Credit Suisse Sues REI Agro in Singapore Over Alleged Loan Fraud for non-existent trades of the staple using a web of sham rice-trading companies in Singapore and Hong Kong

http://www.bloomberg.com/news/print/2015-01-20/credit-suisse-sues-rei-agro-in-singapore-over-alleged-loan-fraud.html

Credit Suisse Sues REI Agro in Singapore Over Alleged Loan Fraud

By Andrea Tan – Jan 19, 2015

Credit Suisse Group AG (CSGN) sued REI Agro Ltd. (REIA) in Singapore claiming the Indian basmati rice producer and 16 related companies conspired to get loans for non-existent trades of the staple. REI Agro founders Sandip and Sanjay Jhunjhunwala used a web of sham rice-trading companies in Singapore and Hong Kong to support a 2012 $115.5 million loan agreement by REI Agro’s Dubai-based Ammalay Commoditiess JLT, according to a lawsuit in the Singapore High Court. Continue reading

Weavering Hedge Fund Founder Magnus Peterson Found Guilty of Fraud, Forgery, False Accounting and Fradulent Trading; The fund’s entire net worth was found to consist of interest-rate swaps where the counterparty was a company based in the British Virgin Islands controlled by Peterson himself

http://www.wsj.com/articles/weavering-hedge-fund-founder-found-guilty-of-fraud-1421697445

Weavering Hedge Fund Founder Found Guilty of Fraud: Jury Finds Swedish Financier Guilty on 8 Counts

LAURENCE FLETCHER

Jan. 19, 2015 2:57 p.m. ET

The conviction of hedge fund manager Magnus Peterson on Monday marks a winning end to a long-running probe by the U.K.’s Serious Fraud Office. In the U.K.’s first prominent hedge fund manager conviction since the credit crisis, a jury found the Swedish financier who ran Weavering Macro Fund guilty on eight counts of fraud, forgery, false accounting and fraudulent trading. Continue reading

Does Religion Mitigate Accounting Tunneling of Corporate Wealth? Evidence from Chinese Buddhism

http://eds.a.ebscohost.com.libproxy.smu.edu.sg/ehost/pdfviewer/pdfviewer?sid=1b6f6267-58d0-4f12-869e-add96ec6cd0f%40sessionmgr4005&vid=0&hid=4210

Does Religion Mitigate Tunneling? Evidence from Chinese Buddhism

Du, Xingqiang1 xqdu@xmu.edu.cn

Journal of Business Ethics. Dec2014, Vol. 125 Issue 2, p299-327. 29p. 14 Charts, 1 Map.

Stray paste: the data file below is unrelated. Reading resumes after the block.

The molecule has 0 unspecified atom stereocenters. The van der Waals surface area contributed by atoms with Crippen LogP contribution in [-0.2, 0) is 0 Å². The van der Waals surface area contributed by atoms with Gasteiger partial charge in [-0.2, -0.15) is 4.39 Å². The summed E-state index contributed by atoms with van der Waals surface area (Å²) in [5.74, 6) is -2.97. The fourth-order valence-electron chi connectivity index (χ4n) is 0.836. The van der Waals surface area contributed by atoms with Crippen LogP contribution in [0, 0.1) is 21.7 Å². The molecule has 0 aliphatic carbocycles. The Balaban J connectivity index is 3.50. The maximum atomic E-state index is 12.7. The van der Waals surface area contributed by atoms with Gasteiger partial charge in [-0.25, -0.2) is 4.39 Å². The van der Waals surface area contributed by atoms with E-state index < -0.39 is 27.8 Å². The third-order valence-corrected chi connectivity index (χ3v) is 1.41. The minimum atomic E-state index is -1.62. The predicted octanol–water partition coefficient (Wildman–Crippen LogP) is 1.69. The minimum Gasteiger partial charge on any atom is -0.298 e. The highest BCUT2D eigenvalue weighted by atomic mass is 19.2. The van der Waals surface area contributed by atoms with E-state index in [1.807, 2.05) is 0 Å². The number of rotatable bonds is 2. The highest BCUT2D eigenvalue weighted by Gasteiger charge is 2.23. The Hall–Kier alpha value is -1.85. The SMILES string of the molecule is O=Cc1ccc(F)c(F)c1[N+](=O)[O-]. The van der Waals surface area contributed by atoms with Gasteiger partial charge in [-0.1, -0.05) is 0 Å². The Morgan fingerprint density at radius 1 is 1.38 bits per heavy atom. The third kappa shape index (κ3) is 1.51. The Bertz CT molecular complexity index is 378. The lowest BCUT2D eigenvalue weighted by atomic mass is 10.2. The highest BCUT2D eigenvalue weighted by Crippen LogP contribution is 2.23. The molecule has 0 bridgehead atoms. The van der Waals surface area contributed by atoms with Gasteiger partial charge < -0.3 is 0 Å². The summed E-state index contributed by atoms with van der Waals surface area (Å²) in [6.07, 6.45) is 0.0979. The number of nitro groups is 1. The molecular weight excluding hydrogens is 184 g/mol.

Abstract:

In the Chinese stock market, controlling shareholders often use inter-corporate loans to expropriate a great amount of cash from listed firms, through a process called ‘tunneling.’ Using a sample of 10,170 firm-year observations from the Chinese stock market for the period of 2001-2010, I examine whether and how Buddhism, China’s most influential religion, can mitigate tunneling. In particular, using firm-level Buddhism data, measured as the number of Buddhist monasteries within a certain radius around Chinese listed firms’ registered addresses, this study provides strong evidence that Buddhism intensity is significantly negatively associated with tunneling. This finding is consistent with the view that Buddhism has important influence on corporate behavior and can serve as a set of social norms and/or an alternative mechanism to mitigate controlling shareholders’ unethical tunneling behavior. In addition, my findings also reveal that the negative association between Buddhism intensity and tunneling is attenuated for firms that have high analyst coverage. The results are robust to various measures of Buddhism intensity and a variety of sensitivity tests.

Ownership structure in the local Asian companies needs to be balanced for limiting the domination of family stakes in order to help check the alleged practices of manipulating their operational and financial activities through Real Earnings Management (REM)

http://www.thefinancialexpress-bd.com/2015/01/19/76604

Ownership structure in local cos needs to be balanced

FE Report

19 January 2015

The Financial Express (Bangladesh)

Bangladesh, Jan. 19 — Ownership structure in the local companies needs to be balanced for limiting the domination of family stakes in order to help check the alleged practices of manipulating their operational and financial activities through Real Earnings Management (REM), a researcher said.

Referring findings of a study report on such an issue in Japan, an expert came up with the observation at an international conference on “Accounting for Capital Governance” Sunday. Dr Mohammed Mehadi Masud Mazumder, assistant professor of the Department of Accounting and Information Systems (AIS), Dhaka University, presented the study on “Real Activity-based Earnings Management in Japan: Examining the Roles of Sophisticated Investors” at a session of the conference. Continue reading